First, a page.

Building healthier communities – for a lifetime

Print Friendly and PDF By: Andy Miller Published: Oct 4, 2012

By 2030, one of every five people in metro Atlanta will be 60 or older.

It’s a statistic that has helped spark an initiative by the Atlanta Regional Commission (ARC) to bring more housing and transportation options – and healthy lifestyle features – to area communities.

The goal is to make it possible for individuals to “age in place’’ – to stay in their communities throughout their lifetimes if they so desire.

Currently, many communities are not geared for an aging population. There are few sidewalks, for example, and services are built around the use of an automobile.

“Lifelong Communities,’’ a 3-year-old effort by the ARC, brings together government officials, business leaders and local groups to help make an area fit the needs of seniors and others.

The ARC, the regional planning and intergovernmental coordination agency for the 10-county area, sponsored a summit on the topic Thursday in Atlanta.

“Lifelong” in some ways is a reworking of a traditional concept. It was once common for people to live their whole lives in close-knit communities or neighborhoods, with large extended families and circles of old friends to help them in their later years. Society has changed since then, but the conditions that once made communities so livable can be re-created through planning.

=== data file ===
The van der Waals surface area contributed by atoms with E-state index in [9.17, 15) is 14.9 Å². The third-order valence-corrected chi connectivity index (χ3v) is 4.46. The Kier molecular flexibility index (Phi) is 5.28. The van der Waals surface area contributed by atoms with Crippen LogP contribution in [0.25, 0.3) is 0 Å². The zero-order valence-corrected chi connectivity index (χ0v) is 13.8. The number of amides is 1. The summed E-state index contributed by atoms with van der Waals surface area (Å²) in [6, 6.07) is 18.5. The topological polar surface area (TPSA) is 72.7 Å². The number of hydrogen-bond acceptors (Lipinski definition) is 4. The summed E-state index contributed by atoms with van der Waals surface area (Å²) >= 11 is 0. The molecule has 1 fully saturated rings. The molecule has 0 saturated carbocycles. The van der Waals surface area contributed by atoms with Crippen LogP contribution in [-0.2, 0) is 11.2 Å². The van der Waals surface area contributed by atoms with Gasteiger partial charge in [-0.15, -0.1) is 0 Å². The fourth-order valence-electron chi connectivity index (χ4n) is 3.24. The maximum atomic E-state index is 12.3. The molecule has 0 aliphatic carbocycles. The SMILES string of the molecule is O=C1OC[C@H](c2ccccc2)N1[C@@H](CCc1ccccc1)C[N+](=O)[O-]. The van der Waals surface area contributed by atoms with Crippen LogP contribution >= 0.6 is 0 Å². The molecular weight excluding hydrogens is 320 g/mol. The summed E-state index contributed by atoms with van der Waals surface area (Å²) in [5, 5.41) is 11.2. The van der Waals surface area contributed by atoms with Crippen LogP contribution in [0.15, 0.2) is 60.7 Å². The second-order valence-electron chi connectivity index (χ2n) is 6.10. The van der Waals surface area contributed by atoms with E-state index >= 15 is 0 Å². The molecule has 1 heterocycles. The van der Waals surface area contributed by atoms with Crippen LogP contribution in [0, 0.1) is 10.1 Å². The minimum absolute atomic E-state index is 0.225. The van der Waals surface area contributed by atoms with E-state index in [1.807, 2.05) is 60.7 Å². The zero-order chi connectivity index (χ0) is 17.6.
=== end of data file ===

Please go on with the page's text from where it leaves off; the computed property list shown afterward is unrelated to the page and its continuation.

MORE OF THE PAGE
Nine communities in metro Atlanta are pursuing the Lifelong Communities concept, said Laura Keyes of the Aging Services Division of ARC.

Keyes said these communities, ranging from Clayton County to Peachtree Hills in Buckhead, are not just for older adults, but fit every age.

The health aspects can include a network of sidewalks and walking paths; access to preventive health care; and community gardens and farmer’s markets.

Retail and medical offices are within walking distance, and transportation options are available for those who can no longer drive.

Mableton, in Cobb County, is furthest along in implementing the Lifelong Communities concept, Keyes said.

A farmer’s market there is thriving, and a community garden produced 1,300 pounds of produce this year for a food bank.

“We’re creating a sense of place where there hasn’t been any,’’ said Cheryl Mayerik, who’s Lifelong Mableton’s coordinator for the ARC.

It’s not a finished product. An extensive walking trail, for example, won’t be completed for more than a year.

Still, Mayerik points to an upcoming health screening event at an emergency food and clothing shelter, with various medical organizations helping out.

ARC’s Keyes said the Savannah area is pursuing a concept similar to Lifelong Communities.

Dr. Nicole Flowers, of the CDC’s Division of Community Health, said at the summit that beneficial strategies include serving more nutritious food in schools, holding classes on healthy cooking, and keeping school recreation facilities open after hours.

“The greatest chance to improve health is in the community, not in the doctor’s office,” Flowers said.

 

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